Column: The Problem With RFPs and How to Fix It

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Issuing a request for proposal in order to establish a vendor relationship for marketing services has become a standard part of the purchase process across the direct marketing industry.

RFPs are a good thing in that they force the companies issuing them to think through what they need completely and define it with specificity. This inhibits "scope creep" to some degree, which makes the entire process more predictable.

But there are some serious flaws in the RFP process as well. These include:

· Inviting vendors who really aren't serious contenders for the business to bid in order to have a specific number of bids in-house for comparison purposes. This wastes time and resources for both the company issuing the bid and the vendor who has to respond.

· Defining the requirements so tightly that there is no place for the vendor to present an innovative, out-of-the-box solution.

· Inviting vendors to bid before there is a face-to-face meeting. Chemistry is important enough to check before putting both organizations through the rigors of producing and judging an RFP.

· Making judgments based on price alone.

The solution to these problems? Follow this five-part checklist in your RFP preparation:

First , ask yourself whether or not you really need to write an RFP and go through a process that formal in order to meet your needs. If you're already working with one or more vendors and you're satisfied with their pricing, service, attention to your needs and knowledge of your business, there may be no real need to issue an RFP. Just ask them what they'd do with the opportunity. You're likely to get your needs addressed more quickly.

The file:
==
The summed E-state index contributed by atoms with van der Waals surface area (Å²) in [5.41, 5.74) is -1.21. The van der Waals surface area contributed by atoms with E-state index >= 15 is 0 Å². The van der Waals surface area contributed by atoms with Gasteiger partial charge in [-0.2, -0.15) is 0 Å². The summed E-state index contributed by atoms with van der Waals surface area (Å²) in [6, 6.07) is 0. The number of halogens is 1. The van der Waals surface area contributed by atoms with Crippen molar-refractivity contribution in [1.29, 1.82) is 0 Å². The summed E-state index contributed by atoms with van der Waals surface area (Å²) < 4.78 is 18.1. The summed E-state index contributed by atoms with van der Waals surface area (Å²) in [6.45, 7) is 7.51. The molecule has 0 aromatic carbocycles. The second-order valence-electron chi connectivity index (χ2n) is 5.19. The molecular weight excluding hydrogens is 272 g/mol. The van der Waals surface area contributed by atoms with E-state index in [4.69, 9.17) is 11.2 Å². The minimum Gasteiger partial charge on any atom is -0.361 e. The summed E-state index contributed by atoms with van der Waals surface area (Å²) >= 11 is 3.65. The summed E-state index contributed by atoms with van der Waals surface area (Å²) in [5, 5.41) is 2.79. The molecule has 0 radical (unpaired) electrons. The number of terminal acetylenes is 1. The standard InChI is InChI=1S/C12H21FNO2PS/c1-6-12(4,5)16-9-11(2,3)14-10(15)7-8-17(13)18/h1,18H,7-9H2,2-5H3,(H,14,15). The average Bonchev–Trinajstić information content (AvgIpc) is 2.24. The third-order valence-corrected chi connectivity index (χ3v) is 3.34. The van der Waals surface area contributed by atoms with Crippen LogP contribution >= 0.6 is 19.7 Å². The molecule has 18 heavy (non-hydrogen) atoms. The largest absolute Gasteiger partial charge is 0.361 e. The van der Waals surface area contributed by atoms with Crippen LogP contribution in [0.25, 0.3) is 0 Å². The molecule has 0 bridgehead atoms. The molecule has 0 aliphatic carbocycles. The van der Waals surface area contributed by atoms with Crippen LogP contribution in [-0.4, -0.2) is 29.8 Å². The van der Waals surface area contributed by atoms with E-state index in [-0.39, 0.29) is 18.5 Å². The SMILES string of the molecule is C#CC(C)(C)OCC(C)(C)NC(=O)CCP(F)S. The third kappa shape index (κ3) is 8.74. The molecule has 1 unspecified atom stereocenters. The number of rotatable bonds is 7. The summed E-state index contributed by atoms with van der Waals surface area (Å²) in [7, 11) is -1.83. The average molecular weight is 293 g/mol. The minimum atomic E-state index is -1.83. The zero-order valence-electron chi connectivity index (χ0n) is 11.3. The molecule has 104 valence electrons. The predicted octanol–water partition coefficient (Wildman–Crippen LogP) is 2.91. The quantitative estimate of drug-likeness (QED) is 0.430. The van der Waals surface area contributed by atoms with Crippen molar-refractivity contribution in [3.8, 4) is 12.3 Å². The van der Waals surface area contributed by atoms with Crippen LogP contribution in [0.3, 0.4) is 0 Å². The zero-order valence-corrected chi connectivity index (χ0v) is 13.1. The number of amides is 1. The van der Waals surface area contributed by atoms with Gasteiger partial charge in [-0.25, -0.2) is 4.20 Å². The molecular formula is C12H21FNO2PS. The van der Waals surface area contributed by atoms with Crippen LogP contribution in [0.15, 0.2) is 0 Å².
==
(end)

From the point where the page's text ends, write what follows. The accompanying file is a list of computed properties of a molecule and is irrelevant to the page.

Second , meet face-to-face with any company you might be considering before you issue the RFP. See what kind of intellectual capital, knowledge of your business and overall skills they might bring to the table. More importantly, will you be able to work with them?

Third , invite only vendors you would be willing to hire to bid for the business.

Fourth, define your needs, but not the solution. Ask the vendors to be creative in meeting your challenges and opportunities. Invite innovation.

Finally, after the RFPs are in-house, make judgments based on the vendor's overall approach to the problem, creativity in addressing your needs, and your sense of their reliability, responsiveness and skills in addition to price.

If the process worked this way, the world would be a better place for everyone involved. More importantly, the companies issuing RFPs would get better, more creative solutions, and their money would be more wisely spent.

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